The Golfer’s Back and How to Ease Back Pain
Golf is becoming more popular than ever. The increased popularity of golf may be due to demographics, with baby boomers having more time and disposable income, and may be due to the fact that technology is producing golf equipment that makes the game easier. Whatever the reason, golf is certainly enjoying a surge of popularity.
However, like any other sport, golf can produce injuries to the low back and spine. One very common golf injury is low back pain (usually due to muscle strains and sprains). Additionally, people who suffer from chronic or recurrent episodes of low back pain can be frustrated because the pain hinders their ability to play golf.
As with so many health conditions, a little effort to prevent back injury and low back pain goes a long way. Four key areas of prevention for the sport of golf include: warm-up, swing, bio-mechanics, and carrying the golf bag.
1. Warm-up before playing golf to prevent low back pain
Going directly to the tee at 7 a.m., pulling out the driver, and then proceeding to try to hit the cover off the ball is probably the surest way to sprain one’s back muscles and result in low back pain. Instead, a thorough warm-up before starting to golf—including stretching and easy swings—is critical for the muscles to get ready for the game.
First, start with stretching before beginning to play golf. Stretching should emphasize the shoulder, torso, and hip regions as well as the hamstring muscles.
- The shoulder and torso may be stretched by holding a golf club behind the neck and shoulders and then rotating the torso.
- The hips may be stretched by pulling the knee to the chest.
- The hamstrings maybe stretched by bending over and trying to touch the toes.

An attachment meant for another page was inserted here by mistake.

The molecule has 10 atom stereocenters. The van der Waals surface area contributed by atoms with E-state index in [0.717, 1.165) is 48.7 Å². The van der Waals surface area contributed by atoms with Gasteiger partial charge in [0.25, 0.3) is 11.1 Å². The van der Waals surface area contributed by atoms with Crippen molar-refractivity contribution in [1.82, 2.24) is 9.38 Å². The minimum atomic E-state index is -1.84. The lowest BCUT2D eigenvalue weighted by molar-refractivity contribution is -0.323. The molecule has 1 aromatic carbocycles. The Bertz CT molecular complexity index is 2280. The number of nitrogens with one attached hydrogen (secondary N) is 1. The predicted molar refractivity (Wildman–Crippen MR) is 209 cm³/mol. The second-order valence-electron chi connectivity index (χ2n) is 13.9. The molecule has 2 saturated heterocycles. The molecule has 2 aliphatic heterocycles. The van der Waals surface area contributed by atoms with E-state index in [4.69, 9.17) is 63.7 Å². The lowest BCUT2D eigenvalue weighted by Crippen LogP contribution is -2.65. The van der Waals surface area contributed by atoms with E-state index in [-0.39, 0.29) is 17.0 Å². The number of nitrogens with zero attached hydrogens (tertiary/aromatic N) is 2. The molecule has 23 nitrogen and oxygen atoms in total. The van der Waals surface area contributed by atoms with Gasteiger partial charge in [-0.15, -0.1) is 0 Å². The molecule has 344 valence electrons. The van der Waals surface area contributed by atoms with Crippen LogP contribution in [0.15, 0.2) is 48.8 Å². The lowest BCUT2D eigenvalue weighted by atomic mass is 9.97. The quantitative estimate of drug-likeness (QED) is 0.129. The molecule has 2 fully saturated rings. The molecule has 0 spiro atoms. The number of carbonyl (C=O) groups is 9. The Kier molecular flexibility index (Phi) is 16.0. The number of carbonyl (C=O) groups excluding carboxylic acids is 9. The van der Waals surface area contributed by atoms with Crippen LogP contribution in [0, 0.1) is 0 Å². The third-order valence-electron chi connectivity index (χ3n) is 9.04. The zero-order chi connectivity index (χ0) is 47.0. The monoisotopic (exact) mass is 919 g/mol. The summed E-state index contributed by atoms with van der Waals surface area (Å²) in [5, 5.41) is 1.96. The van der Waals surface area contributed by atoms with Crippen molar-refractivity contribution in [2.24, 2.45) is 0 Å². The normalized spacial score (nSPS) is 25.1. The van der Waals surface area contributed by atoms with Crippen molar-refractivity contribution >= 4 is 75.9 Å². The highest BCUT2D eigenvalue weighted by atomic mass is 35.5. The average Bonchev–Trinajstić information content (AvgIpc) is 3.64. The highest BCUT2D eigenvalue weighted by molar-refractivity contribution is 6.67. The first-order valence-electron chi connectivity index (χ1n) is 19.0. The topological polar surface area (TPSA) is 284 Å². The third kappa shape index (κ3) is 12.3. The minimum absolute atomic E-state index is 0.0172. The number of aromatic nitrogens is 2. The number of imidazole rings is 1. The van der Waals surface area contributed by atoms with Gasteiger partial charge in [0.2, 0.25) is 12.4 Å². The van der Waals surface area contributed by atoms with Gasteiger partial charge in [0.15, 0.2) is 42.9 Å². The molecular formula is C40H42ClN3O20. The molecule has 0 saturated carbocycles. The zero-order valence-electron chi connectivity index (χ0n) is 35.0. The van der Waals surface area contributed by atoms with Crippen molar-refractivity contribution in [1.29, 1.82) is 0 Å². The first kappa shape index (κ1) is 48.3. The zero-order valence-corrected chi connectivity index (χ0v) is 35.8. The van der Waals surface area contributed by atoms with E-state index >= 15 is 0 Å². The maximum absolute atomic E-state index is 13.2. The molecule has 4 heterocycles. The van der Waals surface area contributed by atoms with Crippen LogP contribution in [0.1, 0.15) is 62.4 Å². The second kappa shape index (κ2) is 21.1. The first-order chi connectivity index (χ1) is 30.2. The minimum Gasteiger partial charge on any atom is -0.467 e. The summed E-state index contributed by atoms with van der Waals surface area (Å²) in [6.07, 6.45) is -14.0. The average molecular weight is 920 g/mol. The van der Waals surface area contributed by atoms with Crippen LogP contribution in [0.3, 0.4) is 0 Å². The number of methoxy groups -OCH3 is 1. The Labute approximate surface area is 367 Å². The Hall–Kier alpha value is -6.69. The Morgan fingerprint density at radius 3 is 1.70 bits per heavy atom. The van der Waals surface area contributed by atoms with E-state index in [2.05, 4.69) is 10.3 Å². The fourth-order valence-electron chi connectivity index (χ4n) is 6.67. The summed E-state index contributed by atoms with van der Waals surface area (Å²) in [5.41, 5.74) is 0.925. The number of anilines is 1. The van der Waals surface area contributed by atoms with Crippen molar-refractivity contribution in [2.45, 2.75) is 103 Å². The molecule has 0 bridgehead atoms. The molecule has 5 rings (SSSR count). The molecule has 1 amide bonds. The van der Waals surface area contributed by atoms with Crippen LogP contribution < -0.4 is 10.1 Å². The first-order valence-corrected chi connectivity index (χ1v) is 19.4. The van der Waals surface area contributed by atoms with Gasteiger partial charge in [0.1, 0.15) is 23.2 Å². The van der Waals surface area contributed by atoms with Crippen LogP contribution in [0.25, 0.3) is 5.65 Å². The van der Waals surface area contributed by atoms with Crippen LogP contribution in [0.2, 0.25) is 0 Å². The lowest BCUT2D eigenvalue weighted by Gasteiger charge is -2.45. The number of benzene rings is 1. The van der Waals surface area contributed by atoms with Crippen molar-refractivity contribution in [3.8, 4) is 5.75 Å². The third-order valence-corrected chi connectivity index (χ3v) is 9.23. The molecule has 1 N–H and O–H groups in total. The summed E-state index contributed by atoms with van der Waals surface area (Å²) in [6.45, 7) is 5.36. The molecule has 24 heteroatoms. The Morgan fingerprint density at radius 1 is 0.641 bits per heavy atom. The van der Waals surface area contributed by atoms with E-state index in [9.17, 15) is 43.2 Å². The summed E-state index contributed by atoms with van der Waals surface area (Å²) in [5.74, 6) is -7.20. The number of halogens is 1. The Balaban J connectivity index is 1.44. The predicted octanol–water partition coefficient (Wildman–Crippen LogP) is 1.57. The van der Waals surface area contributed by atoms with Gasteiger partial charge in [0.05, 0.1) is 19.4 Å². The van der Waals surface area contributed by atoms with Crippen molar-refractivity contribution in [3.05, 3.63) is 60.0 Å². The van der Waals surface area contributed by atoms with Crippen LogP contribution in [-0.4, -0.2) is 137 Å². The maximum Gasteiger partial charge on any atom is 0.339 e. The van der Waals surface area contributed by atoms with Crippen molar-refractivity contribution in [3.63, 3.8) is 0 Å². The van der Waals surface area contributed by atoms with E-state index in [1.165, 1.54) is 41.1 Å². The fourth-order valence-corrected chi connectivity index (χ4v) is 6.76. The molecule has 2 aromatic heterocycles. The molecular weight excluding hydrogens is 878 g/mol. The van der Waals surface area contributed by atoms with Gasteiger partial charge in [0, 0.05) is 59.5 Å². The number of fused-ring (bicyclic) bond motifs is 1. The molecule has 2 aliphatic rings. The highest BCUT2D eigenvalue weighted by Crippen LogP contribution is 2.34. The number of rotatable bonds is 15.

Next, gently swinging a golf club helps warm up the necessary muscle groups and prepares them for the torque (force) and torsion (twisting) that a golf swing produces. Time permitting, going to the driving range before a golf game is very helpful. Golf practice should begin with the smaller irons and progress up to the larger woods. This process allows the muscles to incrementally warm up.
Overall, muscles that have been stretched and gradually loaded are much less prone to being injured while playing golf and can take more stress before either being strained or sprained.
- Practice swinging before playing golf to prevent low back pain
The objective of a golf swing is to develop significant clubhead speed, and to do this a lot of torque (force) and torsion (twisting) is applied to the low back. Golfers should emphasize a smooth, rhythmic swing, as this produces less stress and less low back pain (such as minimizing muscular effort and disc and facet joint loading).
With a proper swing, the shoulder, pelvis (hip), and thoracolumbar segments (chest and lower spine) rotate to share the load of the swing. The shoulder and hip turn, along with the wrist snap, will produce more clubhead velocity than a stiff arm swing.